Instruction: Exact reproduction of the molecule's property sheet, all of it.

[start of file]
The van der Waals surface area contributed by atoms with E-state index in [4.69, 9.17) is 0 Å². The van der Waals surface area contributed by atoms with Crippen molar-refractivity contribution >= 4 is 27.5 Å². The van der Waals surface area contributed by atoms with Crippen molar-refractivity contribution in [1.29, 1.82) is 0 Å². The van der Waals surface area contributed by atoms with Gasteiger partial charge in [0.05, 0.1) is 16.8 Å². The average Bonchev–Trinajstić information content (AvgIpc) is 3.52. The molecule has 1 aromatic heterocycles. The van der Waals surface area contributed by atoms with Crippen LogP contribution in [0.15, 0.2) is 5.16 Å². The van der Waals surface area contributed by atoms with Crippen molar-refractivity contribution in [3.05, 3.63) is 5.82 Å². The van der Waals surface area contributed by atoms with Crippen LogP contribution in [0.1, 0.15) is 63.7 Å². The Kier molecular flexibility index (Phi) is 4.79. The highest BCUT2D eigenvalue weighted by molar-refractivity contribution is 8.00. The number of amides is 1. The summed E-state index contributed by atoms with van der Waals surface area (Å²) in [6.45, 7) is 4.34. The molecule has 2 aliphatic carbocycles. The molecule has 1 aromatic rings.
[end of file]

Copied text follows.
The van der Waals surface area contributed by atoms with E-state index in [4.69, 9.17) is 0 Å². The van der Waals surface area contributed by atoms with Crippen molar-refractivity contribution >= 4 is 27.5 Å². The van der Waals surface area contributed by atoms with Crippen molar-refractivity contribution in [1.29, 1.82) is 0 Å². The van der Waals surface area contributed by atoms with Gasteiger partial charge in [0.05, 0.1) is 16.8 Å². The average Bonchev–Trinajstić information content (AvgIpc) is 3.52. The molecule has 1 aromatic heterocycles. The van der Waals surface area contributed by atoms with Crippen LogP contribution in [0.15, 0.2) is 5.16 Å². The van der Waals surface area contributed by atoms with Crippen molar-refractivity contribution in [3.05, 3.63) is 5.82 Å². The van der Waals surface area contributed by atoms with Crippen LogP contribution in [0.1, 0.15) is 63.7 Å². The Kier molecular flexibility index (Phi) is 4.79. The highest BCUT2D eigenvalue weighted by molar-refractivity contribution is 8.00. The number of amides is 1. The summed E-state index contributed by atoms with van der Waals surface area (Å²) in [6.45, 7) is 4.34. The molecule has 2 aliphatic carbocycles. The molecule has 1 aromatic rings.